In a move intended to match growing Chinese ambitions in particle physics, the development of a particle accelerator three times larger than the Large Hadron Collider that confirmed the existence of the Higgs boson is being contemplated by CERN, the European nuclear physics research organization.
Design studies for a new circular super-collider that would be between 90 to 100 kilometers long have been started by the organization, said Fabiola Gianotti, CERN’s director general.
Currently the world’s highest energy particle accelerator – CERN’s Large Hadron Collider, measures 27 kilometers.
Considered one of the most important discoveries in particle physics in decades, the collider is famous for finding the Higgs boson in 2012. The particle helps explain how the visible universe holds together.
A electron-positron circular collider twice the size of the LHC, which smashes protons together, would be liked to be built by Chinese scientists. China would eventually expand it into an even bigger proton collider after building this initial accelerator. But when the Chinese government opted not to fund the collider in its 2016 five-year plan, initial plans to start construction in 2021 suffered a setback. The research team will now to need to wait until 2020 to apply again.
The effort is controversial. China, as a still developing country, could not afford the project, which is expected to cost as much as $6 billion in its initial phase, argued Chinese-born physics Nobel winner Chen Ning Yang, a U.S. citizen.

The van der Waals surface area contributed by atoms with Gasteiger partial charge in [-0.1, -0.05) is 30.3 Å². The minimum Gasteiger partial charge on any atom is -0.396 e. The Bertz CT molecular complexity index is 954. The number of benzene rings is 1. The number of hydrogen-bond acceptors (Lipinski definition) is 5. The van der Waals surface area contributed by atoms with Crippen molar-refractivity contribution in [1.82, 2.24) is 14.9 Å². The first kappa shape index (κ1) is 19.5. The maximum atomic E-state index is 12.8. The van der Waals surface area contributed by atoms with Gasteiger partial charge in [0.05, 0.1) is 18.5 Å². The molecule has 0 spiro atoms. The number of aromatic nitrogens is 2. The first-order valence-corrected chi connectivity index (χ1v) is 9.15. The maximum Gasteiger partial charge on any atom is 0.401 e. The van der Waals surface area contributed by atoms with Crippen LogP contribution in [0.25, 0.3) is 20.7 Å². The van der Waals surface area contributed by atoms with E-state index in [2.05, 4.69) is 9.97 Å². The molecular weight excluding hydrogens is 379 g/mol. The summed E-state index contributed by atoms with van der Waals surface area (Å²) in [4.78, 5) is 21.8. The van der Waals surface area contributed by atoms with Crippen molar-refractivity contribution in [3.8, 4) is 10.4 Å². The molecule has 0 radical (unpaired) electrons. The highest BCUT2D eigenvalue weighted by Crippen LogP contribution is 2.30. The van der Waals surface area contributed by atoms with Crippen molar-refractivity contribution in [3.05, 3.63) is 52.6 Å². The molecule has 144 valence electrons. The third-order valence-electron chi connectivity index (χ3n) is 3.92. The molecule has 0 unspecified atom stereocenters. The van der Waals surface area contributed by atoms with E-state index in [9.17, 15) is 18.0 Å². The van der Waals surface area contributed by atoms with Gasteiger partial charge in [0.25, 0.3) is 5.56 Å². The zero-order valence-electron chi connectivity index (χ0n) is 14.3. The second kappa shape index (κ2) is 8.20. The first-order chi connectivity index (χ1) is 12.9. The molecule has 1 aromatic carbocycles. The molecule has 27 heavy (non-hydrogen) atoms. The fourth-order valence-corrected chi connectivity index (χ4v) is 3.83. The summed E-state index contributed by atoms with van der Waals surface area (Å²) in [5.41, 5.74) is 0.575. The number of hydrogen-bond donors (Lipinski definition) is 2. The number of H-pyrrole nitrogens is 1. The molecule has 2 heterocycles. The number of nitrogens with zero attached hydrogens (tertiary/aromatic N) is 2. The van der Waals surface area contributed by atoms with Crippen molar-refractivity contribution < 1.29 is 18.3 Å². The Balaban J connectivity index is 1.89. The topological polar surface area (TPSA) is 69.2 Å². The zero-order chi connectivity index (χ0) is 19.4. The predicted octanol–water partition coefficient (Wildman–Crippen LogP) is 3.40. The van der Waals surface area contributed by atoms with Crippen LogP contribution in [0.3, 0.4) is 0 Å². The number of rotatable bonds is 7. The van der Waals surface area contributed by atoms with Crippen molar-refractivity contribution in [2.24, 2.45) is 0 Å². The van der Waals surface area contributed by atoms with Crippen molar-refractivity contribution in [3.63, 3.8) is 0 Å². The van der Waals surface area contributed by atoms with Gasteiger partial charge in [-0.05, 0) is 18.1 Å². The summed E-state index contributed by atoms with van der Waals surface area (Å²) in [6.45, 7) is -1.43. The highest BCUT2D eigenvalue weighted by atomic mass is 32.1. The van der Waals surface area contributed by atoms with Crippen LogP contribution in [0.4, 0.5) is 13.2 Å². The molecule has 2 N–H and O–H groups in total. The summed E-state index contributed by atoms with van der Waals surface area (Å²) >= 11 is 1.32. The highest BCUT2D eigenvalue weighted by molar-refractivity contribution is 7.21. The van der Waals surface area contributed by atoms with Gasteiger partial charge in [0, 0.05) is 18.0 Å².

She welcomed the Chinese proposals, said Gianotti, who is the first woman to head the European nuclear research agency. “I think it is very good to have competition,” she said. “It is very good to have different regions of the world that are interested in fundamental physics and consider that the outstanding questions today in particle physics are worth building the next generation particle collider.”
The chances that both CERN and the Chinese would actually complete construction of their massive projects would be unlikely, said Gianotti. “I don’t think the world can afford two such colliders,” she said, adding it was important to “optimize” available scientific expertise and financial resources for the sake of advancing science.
“There is no point having two similar accelerators,” she said.
The CERN had not yet produced cost estimates even through it has begun initial planning for its own massive super-collider, she said. The case for alternative proposals, such as a high-energy electron and positron accelerator known as the Compact Linear Collider or for its 100-kilometer ring could be helped made by the growing interest from China, Gianotti said. a review of Europe’s particle physics strategy in 2019 would be the venue to decided which project CERN will pursue, Gianotti said.
The relationship with China was described as being collaborative as well competitive by Gianotti. On the international advisory panel for China’s electron-positron accelerator there are three CERN scientists. Gianotti plans to travel to China next year for further talks and said that discussions had taken place about strengthening CERN’s work with China.
(Adapted from Bloomberg)